A relatively even split between Autocentres and Retail helped Halfords generate 3.2% revenue growth in the third quarter. However, this was slightly behind the growth reported over the first half.
The shares fell 0.8% in early trading.
Former CEO Jill McDonald's 'Moving Up A Gear' strategy grasped what many UK retailers have failed to. In order for bricks & mortar retailers to compete with cheaper online rivals they have to offer something digital rivals can't - face-to-face, hands on service and expertise.
The strategy is simple. Up-skill the Halfords workforce so that they can deliver better service, reward them appropriately so they don't disappear with their new found skills, and create a store environment in which customers are happy to linger.
The acquisition of online cycle specialists Tredz and Wheelies has significantly boosted the group's online sales. Even here the group's service led offering seems to be paying dividends. Strong Click & Collect take-up is seeing 80% of customers coming into Halfords stores for advice and fitting of online purchases.
Halfords is also looking to steal a couple of tricks from its online rivals. It can now match 54% of sales to a specific customer, up from just 3% in November 2015, so if you bought a child's bike recently, expect an email offering you the next size up in the not too distant future.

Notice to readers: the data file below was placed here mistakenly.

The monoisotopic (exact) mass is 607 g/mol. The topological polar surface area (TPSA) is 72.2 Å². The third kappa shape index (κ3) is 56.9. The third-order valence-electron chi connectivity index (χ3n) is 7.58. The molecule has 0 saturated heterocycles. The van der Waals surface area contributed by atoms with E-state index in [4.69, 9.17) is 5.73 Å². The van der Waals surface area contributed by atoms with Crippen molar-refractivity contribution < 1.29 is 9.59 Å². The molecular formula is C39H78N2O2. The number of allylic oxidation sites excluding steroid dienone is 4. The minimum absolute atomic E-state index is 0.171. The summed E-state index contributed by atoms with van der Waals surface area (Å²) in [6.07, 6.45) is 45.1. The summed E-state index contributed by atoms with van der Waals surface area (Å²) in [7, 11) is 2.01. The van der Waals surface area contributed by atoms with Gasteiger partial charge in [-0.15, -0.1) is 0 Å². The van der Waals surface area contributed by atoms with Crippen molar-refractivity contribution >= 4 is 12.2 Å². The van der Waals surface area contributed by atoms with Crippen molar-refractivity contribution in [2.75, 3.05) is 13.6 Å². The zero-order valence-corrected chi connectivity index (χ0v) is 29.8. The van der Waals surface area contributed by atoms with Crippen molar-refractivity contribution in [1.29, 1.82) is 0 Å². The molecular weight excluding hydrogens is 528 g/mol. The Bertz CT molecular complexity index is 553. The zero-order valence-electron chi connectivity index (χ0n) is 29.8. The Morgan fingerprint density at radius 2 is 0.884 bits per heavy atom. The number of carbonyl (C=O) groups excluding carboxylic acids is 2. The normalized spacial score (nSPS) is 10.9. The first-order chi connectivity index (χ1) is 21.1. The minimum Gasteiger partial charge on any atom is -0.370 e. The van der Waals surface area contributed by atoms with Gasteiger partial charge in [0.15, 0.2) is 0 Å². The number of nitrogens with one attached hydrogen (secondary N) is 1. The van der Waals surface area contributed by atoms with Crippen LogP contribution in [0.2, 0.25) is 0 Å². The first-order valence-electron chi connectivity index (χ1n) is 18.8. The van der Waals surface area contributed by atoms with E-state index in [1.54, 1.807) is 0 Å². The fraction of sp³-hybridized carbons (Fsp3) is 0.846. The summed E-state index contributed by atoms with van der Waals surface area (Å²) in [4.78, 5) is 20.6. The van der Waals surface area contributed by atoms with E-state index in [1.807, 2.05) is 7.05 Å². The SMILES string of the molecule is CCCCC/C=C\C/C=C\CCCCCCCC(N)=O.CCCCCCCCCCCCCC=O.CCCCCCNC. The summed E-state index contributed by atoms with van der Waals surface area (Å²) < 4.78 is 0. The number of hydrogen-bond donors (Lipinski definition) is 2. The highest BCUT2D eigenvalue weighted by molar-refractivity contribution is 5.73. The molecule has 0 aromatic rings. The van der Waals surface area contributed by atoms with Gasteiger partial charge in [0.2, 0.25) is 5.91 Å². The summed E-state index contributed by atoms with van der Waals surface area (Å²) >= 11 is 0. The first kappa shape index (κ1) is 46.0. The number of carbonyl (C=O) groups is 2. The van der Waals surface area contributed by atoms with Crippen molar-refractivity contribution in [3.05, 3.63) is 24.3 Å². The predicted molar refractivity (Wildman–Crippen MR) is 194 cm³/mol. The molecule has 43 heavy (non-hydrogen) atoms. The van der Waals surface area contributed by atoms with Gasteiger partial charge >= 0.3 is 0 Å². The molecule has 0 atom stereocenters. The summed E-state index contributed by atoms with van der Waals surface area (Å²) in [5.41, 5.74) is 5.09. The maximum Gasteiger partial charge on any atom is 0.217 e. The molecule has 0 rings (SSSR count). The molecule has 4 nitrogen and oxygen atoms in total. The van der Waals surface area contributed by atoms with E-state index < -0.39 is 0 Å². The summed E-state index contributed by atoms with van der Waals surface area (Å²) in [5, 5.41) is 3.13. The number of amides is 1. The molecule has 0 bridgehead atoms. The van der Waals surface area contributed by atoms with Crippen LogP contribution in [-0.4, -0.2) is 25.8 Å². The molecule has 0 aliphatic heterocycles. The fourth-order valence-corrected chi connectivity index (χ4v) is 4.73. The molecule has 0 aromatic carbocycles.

However, it has taken a long time for Halfords to sort itself out and the task is not yet complete. With new CEO Graham Stapleton just days into the job, we hope he sticks to the essence of the plan and continues down the road Halfords is now on.
We'll have to wait for details of his strategy. In the meantime, the stock is trading on a PE of 11.3 times expected earnings, bang in line with its longer term average. The prospective yield is 5.2%.
Third Quarter Trading Update
The Retail division saw revenues rise 3.3%, behind the 4.1% achieved for the year to date.
The slower rate of growth was driven by a slowdown in Motoring sales. That reflects the continuing decline in satnav sales while sales of children's car seats declined after a bumper year last year following changes to legislation.
However, cycling delivered a very strong performance with like-for-like sales up 7.8% as volumes increased despite an increase in prices.
The Autocentres business benefitted from like-for-like sales growth and new openings, with revenues up 1.9% in the quarter versus 0.3% for the year to date.
The UK sales environment is expected to remain subdued for the remainder of FY18, with full year profit before tax set to be broadly in line with current market expectations. Consensus is for the group to deliver around £73m.
New CEO Graham Stapleton started on 15 January.
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